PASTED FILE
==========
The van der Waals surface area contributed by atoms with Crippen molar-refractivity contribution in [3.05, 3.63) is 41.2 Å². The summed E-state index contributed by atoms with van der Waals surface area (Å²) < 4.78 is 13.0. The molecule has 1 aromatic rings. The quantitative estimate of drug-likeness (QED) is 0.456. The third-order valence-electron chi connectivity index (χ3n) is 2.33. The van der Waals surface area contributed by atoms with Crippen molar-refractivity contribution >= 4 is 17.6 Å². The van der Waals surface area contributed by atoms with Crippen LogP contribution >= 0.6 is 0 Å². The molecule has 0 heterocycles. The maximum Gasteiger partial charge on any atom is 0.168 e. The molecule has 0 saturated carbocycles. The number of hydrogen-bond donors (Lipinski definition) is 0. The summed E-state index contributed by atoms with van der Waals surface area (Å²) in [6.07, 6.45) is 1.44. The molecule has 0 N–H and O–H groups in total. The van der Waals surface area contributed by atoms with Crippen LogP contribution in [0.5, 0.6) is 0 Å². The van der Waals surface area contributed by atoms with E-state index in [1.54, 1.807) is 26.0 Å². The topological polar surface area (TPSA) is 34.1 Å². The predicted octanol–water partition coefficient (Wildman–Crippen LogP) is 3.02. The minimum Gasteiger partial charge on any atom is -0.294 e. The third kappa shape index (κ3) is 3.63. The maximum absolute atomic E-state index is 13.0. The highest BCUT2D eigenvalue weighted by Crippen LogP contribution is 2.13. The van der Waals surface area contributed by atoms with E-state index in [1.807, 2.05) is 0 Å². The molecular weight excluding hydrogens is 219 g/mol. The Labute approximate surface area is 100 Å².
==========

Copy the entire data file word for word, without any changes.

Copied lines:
The van der Waals surface area contributed by atoms with Crippen molar-refractivity contribution in [3.05, 3.63) is 41.2 Å². The summed E-state index contributed by atoms with van der Waals surface area (Å²) < 4.78 is 13.0. The molecule has 1 aromatic rings. The quantitative estimate of drug-likeness (QED) is 0.456. The third-order valence-electron chi connectivity index (χ3n) is 2.33. The van der Waals surface area contributed by atoms with Crippen molar-refractivity contribution >= 4 is 17.6 Å². The van der Waals surface area contributed by atoms with Crippen LogP contribution >= 0.6 is 0 Å². The molecule has 0 heterocycles. The maximum Gasteiger partial charge on any atom is 0.168 e. The molecule has 0 saturated carbocycles. The number of hydrogen-bond donors (Lipinski definition) is 0. The summed E-state index contributed by atoms with van der Waals surface area (Å²) in [6.07, 6.45) is 1.44. The molecule has 0 N–H and O–H groups in total. The van der Waals surface area contributed by atoms with Crippen LogP contribution in [0.5, 0.6) is 0 Å². The van der Waals surface area contributed by atoms with E-state index in [1.54, 1.807) is 26.0 Å². The topological polar surface area (TPSA) is 34.1 Å². The predicted octanol–water partition coefficient (Wildman–Crippen LogP) is 3.02. The minimum Gasteiger partial charge on any atom is -0.294 e. The third kappa shape index (κ3) is 3.63. The maximum absolute atomic E-state index is 13.0. The highest BCUT2D eigenvalue weighted by Crippen LogP contribution is 2.13. The van der Waals surface area contributed by atoms with E-state index in [1.807, 2.05) is 0 Å². The molecular weight excluding hydrogens is 219 g/mol. The Labute approximate surface area is 100 Å².